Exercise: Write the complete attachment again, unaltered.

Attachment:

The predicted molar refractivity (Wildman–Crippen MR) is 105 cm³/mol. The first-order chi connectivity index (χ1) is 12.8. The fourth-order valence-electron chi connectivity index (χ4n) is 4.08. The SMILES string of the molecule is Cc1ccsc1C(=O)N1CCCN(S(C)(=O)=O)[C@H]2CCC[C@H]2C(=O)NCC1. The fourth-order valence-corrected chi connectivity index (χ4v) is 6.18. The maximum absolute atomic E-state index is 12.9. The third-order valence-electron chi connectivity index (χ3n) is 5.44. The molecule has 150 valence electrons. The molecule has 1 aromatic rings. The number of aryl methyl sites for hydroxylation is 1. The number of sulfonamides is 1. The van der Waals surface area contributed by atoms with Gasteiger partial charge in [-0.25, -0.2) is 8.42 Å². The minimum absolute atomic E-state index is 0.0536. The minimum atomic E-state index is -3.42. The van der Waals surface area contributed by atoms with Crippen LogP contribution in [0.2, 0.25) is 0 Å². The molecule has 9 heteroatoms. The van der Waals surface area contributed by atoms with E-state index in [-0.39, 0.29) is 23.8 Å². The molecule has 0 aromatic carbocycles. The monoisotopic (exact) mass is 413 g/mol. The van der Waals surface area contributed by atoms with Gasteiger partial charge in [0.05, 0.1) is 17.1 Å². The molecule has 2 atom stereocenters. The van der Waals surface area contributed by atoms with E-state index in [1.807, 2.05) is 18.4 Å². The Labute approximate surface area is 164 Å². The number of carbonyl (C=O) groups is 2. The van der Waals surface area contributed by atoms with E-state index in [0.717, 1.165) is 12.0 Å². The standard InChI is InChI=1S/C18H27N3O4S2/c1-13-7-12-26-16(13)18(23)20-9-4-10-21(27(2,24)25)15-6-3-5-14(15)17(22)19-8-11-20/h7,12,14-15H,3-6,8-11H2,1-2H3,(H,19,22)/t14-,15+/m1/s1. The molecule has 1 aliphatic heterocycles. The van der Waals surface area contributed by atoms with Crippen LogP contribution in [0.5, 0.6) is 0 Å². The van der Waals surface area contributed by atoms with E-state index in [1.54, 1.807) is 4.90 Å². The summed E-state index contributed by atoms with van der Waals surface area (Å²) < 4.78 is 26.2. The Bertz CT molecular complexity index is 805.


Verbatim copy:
The predicted molar refractivity (Wildman–Crippen MR) is 105 cm³/mol. The first-order chi connectivity index (χ1) is 12.8. The fourth-order valence-electron chi connectivity index (χ4n) is 4.08. The SMILES string of the molecule is Cc1ccsc1C(=O)N1CCCN(S(C)(=O)=O)[C@H]2CCC[C@H]2C(=O)NCC1. The fourth-order valence-corrected chi connectivity index (χ4v) is 6.18. The maximum absolute atomic E-state index is 12.9. The third-order valence-electron chi connectivity index (χ3n) is 5.44. The molecule has 150 valence electrons. The molecule has 1 aromatic rings. The number of aryl methyl sites for hydroxylation is 1. The number of sulfonamides is 1. The van der Waals surface area contributed by atoms with Gasteiger partial charge in [-0.25, -0.2) is 8.42 Å². The minimum absolute atomic E-state index is 0.0536. The minimum atomic E-state index is -3.42. The van der Waals surface area contributed by atoms with Crippen LogP contribution in [0.2, 0.25) is 0 Å². The molecule has 9 heteroatoms. The van der Waals surface area contributed by atoms with E-state index in [-0.39, 0.29) is 23.8 Å². The molecule has 0 aromatic carbocycles. The monoisotopic (exact) mass is 413 g/mol. The van der Waals surface area contributed by atoms with Gasteiger partial charge in [0.05, 0.1) is 17.1 Å². The molecule has 2 atom stereocenters. The van der Waals surface area contributed by atoms with E-state index in [1.807, 2.05) is 18.4 Å². The Labute approximate surface area is 164 Å². The number of carbonyl (C=O) groups is 2. The van der Waals surface area contributed by atoms with E-state index in [0.717, 1.165) is 12.0 Å². The standard InChI is InChI=1S/C18H27N3O4S2/c1-13-7-12-26-16(13)18(23)20-9-4-10-21(27(2,24)25)15-6-3-5-14(15)17(22)19-8-11-20/h7,12,14-15H,3-6,8-11H2,1-2H3,(H,19,22)/t14-,15+/m1/s1. The molecule has 1 aliphatic heterocycles. The van der Waals surface area contributed by atoms with Crippen LogP contribution in [0.5, 0.6) is 0 Å². The van der Waals surface area contributed by atoms with E-state index in [1.54, 1.807) is 4.90 Å². The summed E-state index contributed by atoms with van der Waals surface area (Å²) < 4.78 is 26.2. The Bertz CT molecular complexity index is 805.